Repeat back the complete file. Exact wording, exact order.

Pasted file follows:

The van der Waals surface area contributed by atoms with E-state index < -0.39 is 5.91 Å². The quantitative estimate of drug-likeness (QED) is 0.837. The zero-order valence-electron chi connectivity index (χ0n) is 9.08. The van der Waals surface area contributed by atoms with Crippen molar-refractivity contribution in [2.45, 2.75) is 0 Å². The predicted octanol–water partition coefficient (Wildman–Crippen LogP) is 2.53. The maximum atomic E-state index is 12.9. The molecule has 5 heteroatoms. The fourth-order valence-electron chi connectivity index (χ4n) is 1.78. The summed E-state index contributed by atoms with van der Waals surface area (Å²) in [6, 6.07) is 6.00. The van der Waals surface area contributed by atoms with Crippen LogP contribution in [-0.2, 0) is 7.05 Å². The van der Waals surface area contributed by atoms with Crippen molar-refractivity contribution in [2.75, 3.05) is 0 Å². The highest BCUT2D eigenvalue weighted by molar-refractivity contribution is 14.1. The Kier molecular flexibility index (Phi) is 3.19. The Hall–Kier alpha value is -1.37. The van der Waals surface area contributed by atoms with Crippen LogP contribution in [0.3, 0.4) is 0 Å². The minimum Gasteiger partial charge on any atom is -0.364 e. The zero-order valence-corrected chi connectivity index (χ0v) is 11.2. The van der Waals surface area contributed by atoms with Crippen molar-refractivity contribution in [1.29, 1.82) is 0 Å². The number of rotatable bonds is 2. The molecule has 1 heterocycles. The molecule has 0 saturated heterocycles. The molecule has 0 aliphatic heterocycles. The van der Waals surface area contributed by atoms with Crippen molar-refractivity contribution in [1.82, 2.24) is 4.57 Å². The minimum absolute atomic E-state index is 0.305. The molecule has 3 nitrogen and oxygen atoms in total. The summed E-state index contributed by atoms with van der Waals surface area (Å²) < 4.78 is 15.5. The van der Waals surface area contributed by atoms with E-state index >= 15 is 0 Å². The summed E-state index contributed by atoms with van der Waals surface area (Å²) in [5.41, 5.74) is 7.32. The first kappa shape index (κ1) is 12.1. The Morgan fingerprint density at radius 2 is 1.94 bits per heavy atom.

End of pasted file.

The van der Waals surface area contributed by atoms with E-state index < -0.39 is 5.91 Å². The quantitative estimate of drug-likeness (QED) is 0.837. The zero-order valence-electron chi connectivity index (χ0n) is 9.08. The van der Waals surface area contributed by atoms with Crippen molar-refractivity contribution in [2.45, 2.75) is 0 Å². The predicted octanol–water partition coefficient (Wildman–Crippen LogP) is 2.53. The maximum atomic E-state index is 12.9. The molecule has 5 heteroatoms. The fourth-order valence-electron chi connectivity index (χ4n) is 1.78. The summed E-state index contributed by atoms with van der Waals surface area (Å²) in [6, 6.07) is 6.00. The van der Waals surface area contributed by atoms with Crippen LogP contribution in [-0.2, 0) is 7.05 Å². The van der Waals surface area contributed by atoms with Crippen molar-refractivity contribution in [2.75, 3.05) is 0 Å². The highest BCUT2D eigenvalue weighted by molar-refractivity contribution is 14.1. The Kier molecular flexibility index (Phi) is 3.19. The Hall–Kier alpha value is -1.37. The van der Waals surface area contributed by atoms with Crippen LogP contribution in [0.3, 0.4) is 0 Å². The minimum Gasteiger partial charge on any atom is -0.364 e. The zero-order valence-corrected chi connectivity index (χ0v) is 11.2. The van der Waals surface area contributed by atoms with Crippen molar-refractivity contribution in [1.29, 1.82) is 0 Å². The number of rotatable bonds is 2. The molecule has 1 heterocycles. The molecule has 0 saturated heterocycles. The molecule has 0 aliphatic heterocycles. The van der Waals surface area contributed by atoms with Crippen molar-refractivity contribution in [1.82, 2.24) is 4.57 Å². The minimum absolute atomic E-state index is 0.305. The molecule has 3 nitrogen and oxygen atoms in total. The summed E-state index contributed by atoms with van der Waals surface area (Å²) < 4.78 is 15.5. The van der Waals surface area contributed by atoms with E-state index >= 15 is 0 Å². The summed E-state index contributed by atoms with van der Waals surface area (Å²) in [5.41, 5.74) is 7.32. The first kappa shape index (κ1) is 12.1. The Morgan fingerprint density at radius 2 is 1.94 bits per heavy atom.